Are Gold Coins the perfect tax free investment?
Published on June 1, 2011
There is so much choice in the world of bullion and some is more tax efficient than others. Today we’ll discuss the tax side of bullion ownership. The gains and how to make them are for another post.
All investment metal comes as either ingots, bars and plates or coins and rounds. And I am not interested in ‘paper’ metal – ETF’s and the like – because they are financial contracts based upon the price of the underlying commodity. They are not gold, they are contracts. The differences between ingots and coins are discussed in another blog so let’s look at the tax advantages of coins.
Bullion – or investment grade precious metals, as they are otherwise known – only provide gains. Capital Gains are what we’re talking about and that’s the tax you’ll be liable for upon their liquidation - CGT. Bullion coins don’t provide any income (you have to buy and sell them for that), they don’t send you an annual statement and there is no-one to call to see how your portfolio is doing. Bullion requires a little responsibility on your part which is great because when it comes to profits, it’s all yours. And if you play your cards right, there are some tax advantages available and this is where you really start making a healthy profit.
As we’re in the UK, the good news is that any coin that fulfils the requirements of ‘Legal Tender’ is exempt from Capital Gains Tax (CGT) because it is ‘currency’. So what’s the CGT rate?
- 18 per cent and 28 per cent tax rates for individuals (the tax rate you use depends on the total amount of your taxable income, so you need to work this out first )
- 28 per cent for trustees or for personal representatives of someone who has died
- 10 per cent for gains qualifying for Entrepreneurs' Relief
And that’s straight from the HMRC website. So investing in legal tender can save you 28% straight away! It gets better – there’s no VAT! It’s a gold coin and treated a currency so neither VAT or CGT apply! What? You want another benefit? OK, there's no income tax to pay either because the increase in value has not been derived by 'work' - by definition it's not income and the money you used to buy the coin was 'tax paid' in the first place. So no income tax. Is that enough? Good.
So what coins should you be looking to buy? What coins are ‘currency’? In the UK, the coins you should consider are Gold Sovereigns and Gold Britannias and you can buy them here at this website. You pay a premium at the point of purchase because of their manufacture and tax advantages but you should be able to reclaim that premium when you sell them.
The other advantage to these coins is that they are an ideal way to store wealth, they are 'portable' and can be gifted with incredible ease which also makes them inheritance friendly too! It raises the question “why would anyone store their wealth in a bank”? It’s a good question! Using Gold Britannias makes much more sense.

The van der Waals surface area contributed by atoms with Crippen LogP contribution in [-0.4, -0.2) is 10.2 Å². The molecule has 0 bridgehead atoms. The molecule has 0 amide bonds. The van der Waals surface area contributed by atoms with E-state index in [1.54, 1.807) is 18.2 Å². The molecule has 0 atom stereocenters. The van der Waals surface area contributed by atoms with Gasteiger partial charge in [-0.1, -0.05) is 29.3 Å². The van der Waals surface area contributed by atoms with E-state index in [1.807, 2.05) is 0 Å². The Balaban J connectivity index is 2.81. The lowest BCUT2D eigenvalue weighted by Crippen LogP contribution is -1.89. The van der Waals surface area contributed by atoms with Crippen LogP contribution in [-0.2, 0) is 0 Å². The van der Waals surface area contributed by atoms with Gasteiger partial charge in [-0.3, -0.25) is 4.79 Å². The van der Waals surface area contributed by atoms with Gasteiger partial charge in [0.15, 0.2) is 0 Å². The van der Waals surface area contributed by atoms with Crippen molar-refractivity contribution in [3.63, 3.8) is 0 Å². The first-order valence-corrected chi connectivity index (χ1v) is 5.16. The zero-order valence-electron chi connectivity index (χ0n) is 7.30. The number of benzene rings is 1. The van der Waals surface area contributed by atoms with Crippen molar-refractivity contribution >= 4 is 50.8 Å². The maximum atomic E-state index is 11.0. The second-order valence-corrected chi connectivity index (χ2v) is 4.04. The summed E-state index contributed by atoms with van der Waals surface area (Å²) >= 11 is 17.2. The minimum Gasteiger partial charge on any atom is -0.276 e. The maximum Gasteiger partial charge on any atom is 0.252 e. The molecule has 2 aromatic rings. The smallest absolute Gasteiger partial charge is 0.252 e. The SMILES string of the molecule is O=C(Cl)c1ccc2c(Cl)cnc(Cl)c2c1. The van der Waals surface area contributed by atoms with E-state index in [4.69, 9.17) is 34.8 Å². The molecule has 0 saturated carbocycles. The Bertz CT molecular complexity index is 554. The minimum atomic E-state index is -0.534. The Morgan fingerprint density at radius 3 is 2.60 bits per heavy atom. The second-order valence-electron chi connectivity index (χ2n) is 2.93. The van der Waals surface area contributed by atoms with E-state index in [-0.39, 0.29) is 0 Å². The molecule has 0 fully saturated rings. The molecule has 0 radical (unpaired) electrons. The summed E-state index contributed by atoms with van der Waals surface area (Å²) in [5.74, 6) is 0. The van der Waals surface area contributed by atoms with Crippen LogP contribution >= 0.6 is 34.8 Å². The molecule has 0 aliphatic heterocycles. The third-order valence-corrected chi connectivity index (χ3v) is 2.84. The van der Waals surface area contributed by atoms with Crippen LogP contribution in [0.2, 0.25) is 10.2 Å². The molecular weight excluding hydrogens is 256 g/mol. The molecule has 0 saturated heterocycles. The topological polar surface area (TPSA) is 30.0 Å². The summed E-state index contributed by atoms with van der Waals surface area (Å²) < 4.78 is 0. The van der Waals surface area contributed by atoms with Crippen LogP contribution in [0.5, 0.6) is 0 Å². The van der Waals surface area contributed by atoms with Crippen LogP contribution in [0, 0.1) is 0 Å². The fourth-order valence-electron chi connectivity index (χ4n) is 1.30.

So what about the other coins? Coins like Krugerrands, Eagles and Pandas? Well, they're round and made of gold but they are currency from another country so their tax situation exists in South Africa, America and China respectively and not here in the UK. Here they take the legal position of a ‘token’ – think Stanley Matthews’ head on a round disc and it’s about the same thing. Just because it’s round and shiny a coin it does not make. On these shores (on-shore) these tokens are seen by the taxman as pretty lumps of gold. They’re taxed as bullion and that means CGT. Off-shore is a different matter completely.
And i’ve got some good news for you and your accountant. Are you ready for this? Coins such as Krugerrands and Eagles can be considered as ‘chattels’.
Chattel – noun
1. Law. A movable article of personal property.
2. Any article of tangible property other than land, buildings, and other things annexed to land.
3. A slave.
So a ‘chattel’ is a piece of property which is tangible and portable. The benefit to you is that any profit you make from liquidating your ‘chattel’ is exempt from CGT as long as you don’t sell it for more than £6,000. Brilliant! And it gets better because if you did sell it for more, you can claim a reduced scale chattels exemption! As I say – talk to you accountant and if they don’t know this stuff then get a new one.
Keep all this within your CGT allowances and you can make a lot more profit.
Happy, tax free investing to you all
Point to note – I am a bullion dealer. I do this for a living. What is written here is for your education and should not be taken as ‘advice’. If you act then take some responsibility for your actions.